Though not attempting to collapse or critique the gallery space, two of Smith's videos, "Famous Quotes From Art History" (2001-'03) and "How to Curate Your Own Group Exhibition" (1996), subtly renounce other cornerstones of art as an institution. Whether intentional or not, these short videos come across as parodies of art history--in particular French art history--and the coupled acts of artistic self-promotion and curating. Installed in the corner of the gallery, "Famous Quotes From Art History" is a pithy loop showing Smith reciting a quote in French about the painting "La Danse" by Henri Matisse. The loop runs as part of an overall installation that mimics a middle-class interior. One sits comfortably in an armchair, feet resting on a cozy rug with a framed poster of "La Danse" hanging on the gallery wall, while the loop of Smith runs on a television sitting on a faux-lacquer cabinet. After Smith matter-of-factly recites the quote in French with a terrible accent, he reclines in an oversized La-Z-Boy chair.
In "How to Curate Your Own Group Exhibition" Smith assumes a sense of feigned optimism as he goes through a five-step program teaching an artist how to put together her own show and, in so doing, become famous. Smith's performance is separated into a number of quick vignettes in which he walks the would-be artist through a formula of self-promotion that ironically smacks of a get-rich-quick scheme. Above all ironic, the video is more infomercial than how-to, with Smith emphasizing the "coming role of the information superhighway" (the piece was made in 1996) as promoted and propounded by the sham business consortium "ITEA." The ironic and jaunty critique of both videos looks beyond the physical confines of the art gallery to point a laughing finger at art more universally understood--as both a business and a belief system.
Outside of the purely ironic, Smith's life as an art professor serves as another, perhaps more directly autobiographical theme running through some of the work showing at Dunn and Brown. At first, "Class Portraits" (1999-'03) might seem to be an homage to the long tradition of portraiture, as they bring to mind some of Rembrandt's portraits of guilds from the 17th century. Far from such convention, the 13 portraits of individual classes Smith has taught are, when standing alone, a record of his overall success as a teacher. These images let on not only that teaching pays the bills of a once-struggling artist, but that it is also something rewarding. Such straightforward sincerity doesn't last long for Smith, however, as art without irony may very well be inconceivable to him.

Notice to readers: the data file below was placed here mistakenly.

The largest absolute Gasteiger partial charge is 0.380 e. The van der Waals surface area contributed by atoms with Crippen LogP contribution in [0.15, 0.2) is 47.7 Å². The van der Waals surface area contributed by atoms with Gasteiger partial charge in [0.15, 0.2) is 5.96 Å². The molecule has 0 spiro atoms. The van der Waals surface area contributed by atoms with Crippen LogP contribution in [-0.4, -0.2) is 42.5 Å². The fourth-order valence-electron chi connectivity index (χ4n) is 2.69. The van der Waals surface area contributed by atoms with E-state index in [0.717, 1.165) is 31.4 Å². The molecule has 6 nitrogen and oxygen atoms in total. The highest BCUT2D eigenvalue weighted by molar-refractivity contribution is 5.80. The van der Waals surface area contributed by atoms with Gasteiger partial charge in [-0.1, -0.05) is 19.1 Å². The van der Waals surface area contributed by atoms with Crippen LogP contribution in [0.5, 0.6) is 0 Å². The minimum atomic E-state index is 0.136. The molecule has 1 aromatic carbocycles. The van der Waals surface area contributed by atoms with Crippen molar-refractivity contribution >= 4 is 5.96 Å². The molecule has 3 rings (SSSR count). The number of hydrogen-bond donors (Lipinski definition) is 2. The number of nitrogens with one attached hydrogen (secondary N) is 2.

The many happy faces of these portraits stand in ironic contrast to the framed class evaluation from a student hanging on the adjacent wall. Written by an anonymous Texas student in handwriting with bubble-dotted I's , the evaluation censures Smith for "wasting" his or her "time and money" by randomly criticizing the students in the class. Smith explains that the evaluation came from a design class that he taught for which he was neither trained nor prepared. Far from exonerating or redeeming him, the evaluation is a joke that Smith plays on himself. Next to the happy-happy faces of his many other students past, the anger of the evaluation stands as an ironic foil to the pretense of any such cheerfulness.
If you're having trouble getting your mind around just how all of this constitutes "art," perhaps Smith's description of himself as a "post-studio" artist will be of some help. In so titling himself, Smith has not only described the process of his work in terms of its essential unconventionality, that making "art" doesn't always necessitate his being in the studio, but also that the act of "making" itself has undergone drastic changes. For Smith, the materials of invention are more temporal than spatial, with performance being a prominent vehicle of self-expression. His palette is his body. Instead of paint, the event and experience are his media. At times self-deprecating and at other times mock-heroic, Smith's body is the foil of his own mind. The work makes for an artistic economy of slapstick and the absurd. But more important, it makes for an art driven by ideas rather than just form. It is art that makes you laugh out loud then walk away resolutely uncertain about what art is--and what it ever was.